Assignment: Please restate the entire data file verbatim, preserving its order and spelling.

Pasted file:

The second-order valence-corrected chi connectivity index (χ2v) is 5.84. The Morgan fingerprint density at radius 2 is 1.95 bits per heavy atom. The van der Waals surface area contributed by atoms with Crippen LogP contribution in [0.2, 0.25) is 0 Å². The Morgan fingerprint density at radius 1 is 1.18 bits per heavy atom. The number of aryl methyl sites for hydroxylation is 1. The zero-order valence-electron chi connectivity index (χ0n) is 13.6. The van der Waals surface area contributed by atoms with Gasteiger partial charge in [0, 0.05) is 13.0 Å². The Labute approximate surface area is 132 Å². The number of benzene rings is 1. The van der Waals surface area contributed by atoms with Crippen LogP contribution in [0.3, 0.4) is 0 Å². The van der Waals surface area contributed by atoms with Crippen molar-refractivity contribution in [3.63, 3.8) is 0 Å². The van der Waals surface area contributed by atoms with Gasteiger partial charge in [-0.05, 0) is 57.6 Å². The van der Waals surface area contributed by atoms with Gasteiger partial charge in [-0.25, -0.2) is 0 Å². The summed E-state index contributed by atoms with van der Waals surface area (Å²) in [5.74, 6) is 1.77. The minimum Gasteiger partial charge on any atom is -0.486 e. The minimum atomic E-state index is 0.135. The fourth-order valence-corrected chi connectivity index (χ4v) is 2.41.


The second-order valence-corrected chi connectivity index (χ2v) is 5.84. The Morgan fingerprint density at radius 2 is 1.95 bits per heavy atom. The van der Waals surface area contributed by atoms with Crippen LogP contribution in [0.2, 0.25) is 0 Å². The Morgan fingerprint density at radius 1 is 1.18 bits per heavy atom. The number of aryl methyl sites for hydroxylation is 1. The zero-order valence-electron chi connectivity index (χ0n) is 13.6. The van der Waals surface area contributed by atoms with Gasteiger partial charge in [0, 0.05) is 13.0 Å². The Labute approximate surface area is 132 Å². The number of benzene rings is 1. The van der Waals surface area contributed by atoms with Crippen LogP contribution in [0.3, 0.4) is 0 Å². The van der Waals surface area contributed by atoms with Crippen molar-refractivity contribution in [3.63, 3.8) is 0 Å². The van der Waals surface area contributed by atoms with Gasteiger partial charge in [-0.05, 0) is 57.6 Å². The van der Waals surface area contributed by atoms with Gasteiger partial charge in [-0.25, -0.2) is 0 Å². The summed E-state index contributed by atoms with van der Waals surface area (Å²) in [5.74, 6) is 1.77. The minimum Gasteiger partial charge on any atom is -0.486 e. The minimum atomic E-state index is 0.135. The fourth-order valence-corrected chi connectivity index (χ4v) is 2.41.